Wow! It’s been a crazy busy couple of weeks.
I finally passed my final practicum, which means Yours Truly gets to become a real-life paid teacher! This wasn’t really in doubt, but it’s nice to have the final interview and such done. For those student teachers whose programs don’t do an in-person final review, you should push for it. It’s nice to have an opportunity to almost practice for a job interview and really make a case to people who could be your employers and colleagues in the near future why you’re a good teacher and would be an asset to the school.
If you’re a type A person like me, this can also have an undertone of regret. There’s always that one thing that you wanted to get to that you never quite do, and when you are reviewing your practicum to bring out the positive highlights, you always run up against that. For me, I know that I want to do even more assessment when I get my own classroom. Anyone who follows this blog who knows me may be surprised to hear me say that, since I make such a big deal out of assessment being important to the class. However, my study project brought out so many positives to doing lots of assessment and large amounts of evidence showing many music teachers emphatically don’t do that, that I always feel like I should do more.
Of course, it’s hard to sell that to students in the right way. Anytime you change something up, you have to wrap it in a package that doesn’t present it as an onerous task. Students hate the idea that something they aren’t yet familiar with will determine a ‘grade’. It’s all very well to explain that it’s not a hard or intensive tasks, they’ll still be wary of it. And I can’t really blame them, given how much societal pressure we put on ‘marks’.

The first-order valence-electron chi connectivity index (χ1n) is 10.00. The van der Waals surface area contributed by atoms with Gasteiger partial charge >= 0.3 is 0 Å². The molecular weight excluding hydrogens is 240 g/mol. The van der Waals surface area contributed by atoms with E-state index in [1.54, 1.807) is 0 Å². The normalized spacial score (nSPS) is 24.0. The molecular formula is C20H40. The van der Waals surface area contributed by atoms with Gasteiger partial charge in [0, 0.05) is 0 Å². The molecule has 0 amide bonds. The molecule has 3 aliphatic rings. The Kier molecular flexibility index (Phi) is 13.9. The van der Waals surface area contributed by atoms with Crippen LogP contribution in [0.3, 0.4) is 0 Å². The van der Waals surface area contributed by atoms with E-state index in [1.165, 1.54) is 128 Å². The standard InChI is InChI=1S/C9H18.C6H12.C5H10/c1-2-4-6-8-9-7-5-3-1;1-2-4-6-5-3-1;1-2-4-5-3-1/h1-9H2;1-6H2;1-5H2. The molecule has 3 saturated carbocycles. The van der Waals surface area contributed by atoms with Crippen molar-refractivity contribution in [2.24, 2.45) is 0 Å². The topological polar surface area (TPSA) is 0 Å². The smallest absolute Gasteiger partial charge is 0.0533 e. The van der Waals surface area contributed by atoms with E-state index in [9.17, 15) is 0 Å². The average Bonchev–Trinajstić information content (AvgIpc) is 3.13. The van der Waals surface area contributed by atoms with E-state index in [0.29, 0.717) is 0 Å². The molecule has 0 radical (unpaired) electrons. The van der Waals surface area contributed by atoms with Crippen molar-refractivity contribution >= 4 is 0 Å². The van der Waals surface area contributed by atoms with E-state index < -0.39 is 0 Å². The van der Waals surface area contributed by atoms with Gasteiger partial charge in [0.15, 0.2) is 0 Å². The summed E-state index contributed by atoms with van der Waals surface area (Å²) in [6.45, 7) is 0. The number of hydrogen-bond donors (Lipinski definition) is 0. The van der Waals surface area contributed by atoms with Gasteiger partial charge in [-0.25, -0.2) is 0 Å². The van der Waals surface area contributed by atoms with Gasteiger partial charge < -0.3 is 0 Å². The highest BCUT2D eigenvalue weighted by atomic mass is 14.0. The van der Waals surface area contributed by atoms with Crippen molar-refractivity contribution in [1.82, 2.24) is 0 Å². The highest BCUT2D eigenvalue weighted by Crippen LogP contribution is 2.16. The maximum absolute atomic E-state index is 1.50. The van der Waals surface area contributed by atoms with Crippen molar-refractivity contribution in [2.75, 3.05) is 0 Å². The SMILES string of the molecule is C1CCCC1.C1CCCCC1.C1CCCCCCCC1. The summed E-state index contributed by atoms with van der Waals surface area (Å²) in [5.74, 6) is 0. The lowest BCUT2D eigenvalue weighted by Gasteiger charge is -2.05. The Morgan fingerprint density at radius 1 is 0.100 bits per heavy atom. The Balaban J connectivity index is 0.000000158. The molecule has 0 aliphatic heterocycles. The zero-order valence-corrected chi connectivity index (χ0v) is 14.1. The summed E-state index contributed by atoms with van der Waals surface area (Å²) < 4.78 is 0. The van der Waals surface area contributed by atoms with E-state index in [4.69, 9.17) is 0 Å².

I could go into that, but it probably deserves an entire, more involved, much more well-informed post. Suffice it to say that teachers don’t care about the marks of their students to the extent that students and parents assume they do, and definitely not in the same way. I’ll certainly address that more in the future.
Last busy thing that’s been happening is of course Christmas concerts. One of the things I’m very grateful for in the smaller urban areas of Alberta (and by extension Canada) is the fact that we can actually call it a ‘Christmas concert’ or a ‘Winter concert’, or whatever, without having someone grump at us for being ‘offensive’. After all, what really matters is not what it’s called, or how many cultural/religious groups it pays respect to, but the fact that a bunch of young (or old) musicians have all gathered into one place to make the special magic that is music happen for anyone who wants to listen.